NHMRC established the Myalgic Encephalomyelitis/Chronic Fatigue Syndrome (ME/CFS) Advisory Committee under section 39 of the National Health and Medical Research Council Act 1992 to advise the NHMRC Chief Executive Officer on the current needs for research and clinical guidance on ME/CFS. The Committee finalised its report for the NHMRC CEO in late April 2019. The report will assist her in considering future ME/CFS research priorities and clinical guidance. Outcomes of this process are expected to be announced by mid 2019.

Recent ME/CFS research funding announcements

On 27 March 2019, the Australian Government announced the allocation of $3 million for a targeted call for research funding through the NHMRC Medical Research Endowment Account to better understand the causes and mechanisms of ME/CFS. Further information is available here. This is in addition to the Australian Government’s funding of a grant through the Medical Research Future Fund (Targeted Health System and Community Organisation Research Program) to conduct a health economics study of the impacts and costs associated with ME/CFS. This grant closed on 10 April 2019. Further information is available here.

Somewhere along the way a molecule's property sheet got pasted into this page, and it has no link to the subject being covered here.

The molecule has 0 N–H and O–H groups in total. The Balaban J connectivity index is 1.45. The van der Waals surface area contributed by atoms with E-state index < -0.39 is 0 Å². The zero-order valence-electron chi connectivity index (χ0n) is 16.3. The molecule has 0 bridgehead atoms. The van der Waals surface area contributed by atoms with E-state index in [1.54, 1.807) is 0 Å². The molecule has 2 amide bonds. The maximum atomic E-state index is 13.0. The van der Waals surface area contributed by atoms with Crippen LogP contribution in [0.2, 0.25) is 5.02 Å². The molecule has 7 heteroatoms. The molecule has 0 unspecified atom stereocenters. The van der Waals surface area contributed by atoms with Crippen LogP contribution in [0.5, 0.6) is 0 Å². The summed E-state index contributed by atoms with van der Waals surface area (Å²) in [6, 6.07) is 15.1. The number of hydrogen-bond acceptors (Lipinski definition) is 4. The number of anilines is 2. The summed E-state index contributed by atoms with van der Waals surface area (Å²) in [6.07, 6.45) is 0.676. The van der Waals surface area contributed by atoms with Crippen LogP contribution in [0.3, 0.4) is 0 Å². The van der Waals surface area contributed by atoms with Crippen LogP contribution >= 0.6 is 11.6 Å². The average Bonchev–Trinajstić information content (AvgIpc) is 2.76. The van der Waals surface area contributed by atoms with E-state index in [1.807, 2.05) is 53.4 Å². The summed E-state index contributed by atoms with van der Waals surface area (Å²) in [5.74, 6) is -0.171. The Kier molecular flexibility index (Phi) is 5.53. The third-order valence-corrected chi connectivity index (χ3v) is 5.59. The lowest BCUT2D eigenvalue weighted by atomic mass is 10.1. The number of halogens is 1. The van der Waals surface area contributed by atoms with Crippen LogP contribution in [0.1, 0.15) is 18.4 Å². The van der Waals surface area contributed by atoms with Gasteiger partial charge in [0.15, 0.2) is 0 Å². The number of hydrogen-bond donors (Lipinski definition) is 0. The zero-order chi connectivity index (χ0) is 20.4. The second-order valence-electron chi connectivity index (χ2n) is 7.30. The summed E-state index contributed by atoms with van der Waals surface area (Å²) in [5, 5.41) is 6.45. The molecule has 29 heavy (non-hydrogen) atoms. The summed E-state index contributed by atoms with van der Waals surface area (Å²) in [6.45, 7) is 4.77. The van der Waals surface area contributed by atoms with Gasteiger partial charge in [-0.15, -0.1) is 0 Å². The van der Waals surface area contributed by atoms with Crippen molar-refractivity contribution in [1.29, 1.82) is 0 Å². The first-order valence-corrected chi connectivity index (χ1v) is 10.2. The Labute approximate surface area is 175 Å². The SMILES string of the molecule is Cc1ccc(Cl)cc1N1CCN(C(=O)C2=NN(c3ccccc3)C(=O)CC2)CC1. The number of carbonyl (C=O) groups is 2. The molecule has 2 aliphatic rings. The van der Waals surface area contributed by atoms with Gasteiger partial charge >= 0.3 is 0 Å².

Myalgic Encephalomyelitis (ME),  commonly referred to as Chronic Fatigue Syndrome (CFS) is a complex and highly debilitating condition characterised by profound fatigue following exertion (that is not relieved by sleep or rest), unrefreshing sleep and cognitive impairment. Secondary symptoms may also include gastrointestinal disorders, muscle and joint pain and immune impairments. Post exertional malaise (PEM) is suggested as a cardinal feature of ME/CFS. 1,2